Anatomy of the Brain
The anatomy of the brain is complex due its intricate structure and function. This amazing organ acts as a control center by receiving, interpreting, and directing sensory information throughout the body. The brain and spinal cord are the two main structures of the central nervous system. There are three major divisions of the brain. They are the forebrain, the midbrain, and the hindbrain.
- The forebrain, the midbrain, and the hindbrain are the three main parts of the brain.
- The forebrain has two major parts called the diencephalon and the telencephalon. The forebrain is responsible for a number of functions related to thinking, perceiving, and evaluating sensory information.
- The midbrain, also called the mesencephalon, connects the hindbrain and the forebrain. It is associated with motor functions and auditory and visual responses.
- The hindbrain contains both the metencephalon and the myelencephalon. The hindbrain is associated with balance and equilibrium and the coordination of movement along with autonomic functions like our breathing and our heart rate.
- Both the midbrain and the hindbrain make up the brainstem.
The forebrain is the division of the brain that is responsible for a variety of functions including receiving and processing sensory information, thinking, perceiving, producing and understanding language, and controlling motor function. There are two major divisions of forebrain: the diencephalon and the telencephalon. The diencephalon contains structures such as the thalamus and hypothalamus which are responsible for such functions as motor control, relaying sensory information, and controlling autonomic functions. The telencephalon contains the largest part of the brain, the cerebrum. Most of the actual information processing in the brain takes place in the cerebral cortex.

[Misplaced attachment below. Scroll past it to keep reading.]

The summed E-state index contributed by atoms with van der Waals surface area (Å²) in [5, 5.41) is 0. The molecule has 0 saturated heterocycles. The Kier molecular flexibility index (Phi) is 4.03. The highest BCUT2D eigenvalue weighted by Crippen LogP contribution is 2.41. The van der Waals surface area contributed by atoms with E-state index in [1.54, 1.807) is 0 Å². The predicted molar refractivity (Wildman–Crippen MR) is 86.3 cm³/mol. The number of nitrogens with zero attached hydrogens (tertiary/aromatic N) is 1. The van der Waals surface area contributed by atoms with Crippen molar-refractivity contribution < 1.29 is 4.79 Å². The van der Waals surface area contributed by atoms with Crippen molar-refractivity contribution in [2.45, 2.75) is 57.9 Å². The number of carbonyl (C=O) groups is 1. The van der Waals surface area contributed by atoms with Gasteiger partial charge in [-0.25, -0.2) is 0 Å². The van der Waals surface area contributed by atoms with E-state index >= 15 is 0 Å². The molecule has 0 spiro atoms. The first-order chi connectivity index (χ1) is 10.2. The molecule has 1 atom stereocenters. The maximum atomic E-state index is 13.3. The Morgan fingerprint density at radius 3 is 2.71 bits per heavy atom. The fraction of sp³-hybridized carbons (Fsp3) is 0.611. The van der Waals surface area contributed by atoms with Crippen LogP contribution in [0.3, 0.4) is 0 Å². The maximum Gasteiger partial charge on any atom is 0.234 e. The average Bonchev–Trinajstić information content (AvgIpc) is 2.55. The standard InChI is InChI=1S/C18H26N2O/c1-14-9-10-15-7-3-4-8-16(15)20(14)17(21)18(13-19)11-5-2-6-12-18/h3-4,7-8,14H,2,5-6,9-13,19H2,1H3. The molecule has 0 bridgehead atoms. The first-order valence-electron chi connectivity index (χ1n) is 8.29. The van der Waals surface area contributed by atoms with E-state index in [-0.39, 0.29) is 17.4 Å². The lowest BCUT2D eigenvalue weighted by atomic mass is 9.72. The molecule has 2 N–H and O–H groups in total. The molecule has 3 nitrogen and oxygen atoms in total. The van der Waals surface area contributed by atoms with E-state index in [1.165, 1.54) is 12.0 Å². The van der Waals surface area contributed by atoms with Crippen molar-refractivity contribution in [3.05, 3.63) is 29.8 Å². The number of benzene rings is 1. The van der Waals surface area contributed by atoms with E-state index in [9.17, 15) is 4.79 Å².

The midbrain and the hindbrain together make up the brainstem. The midbrain or mesencephalon, is the portion of the brainstem that connects the hindbrain and the forebrain. This region of the brain is involved in auditory and visual responses as well as motor function.
The hindbrain extends from the spinal cord and is composed of the metencephalon and myelencephalon. The metencephalon contains structures such as the pons and cerebellum. These regions assists in maintaining balance and equilibrium, movement coordination, and the conduction of sensory information. The myelencephalon is composed of the medulla oblongata which is responsible for controlling such autonomic functions as breathing, heart rate, and digestion.
Anatomy of the Brain: Structures
The brain contains various structures that have a multitude of functions. Below is a list of major structures of the brain and some of their functions.
- Involved in cognition and voluntary movement
- Diseases related to damages of this area are Parkinson's and Huntington's
- Relays information between the peripheral nerves and spinal cord to the upper parts of the brain
- Consists of the midbrain, medulla oblongata, and the pons
- Speech production
- Understanding language
Central Sulcus (Fissure of Rolando)
- Deep grove that separates the parietal and frontal lobes
- Controls movement coordination
- Maintains balance and equilibrium
- Outer portion (1.5mm to 5mm) of the cerebrum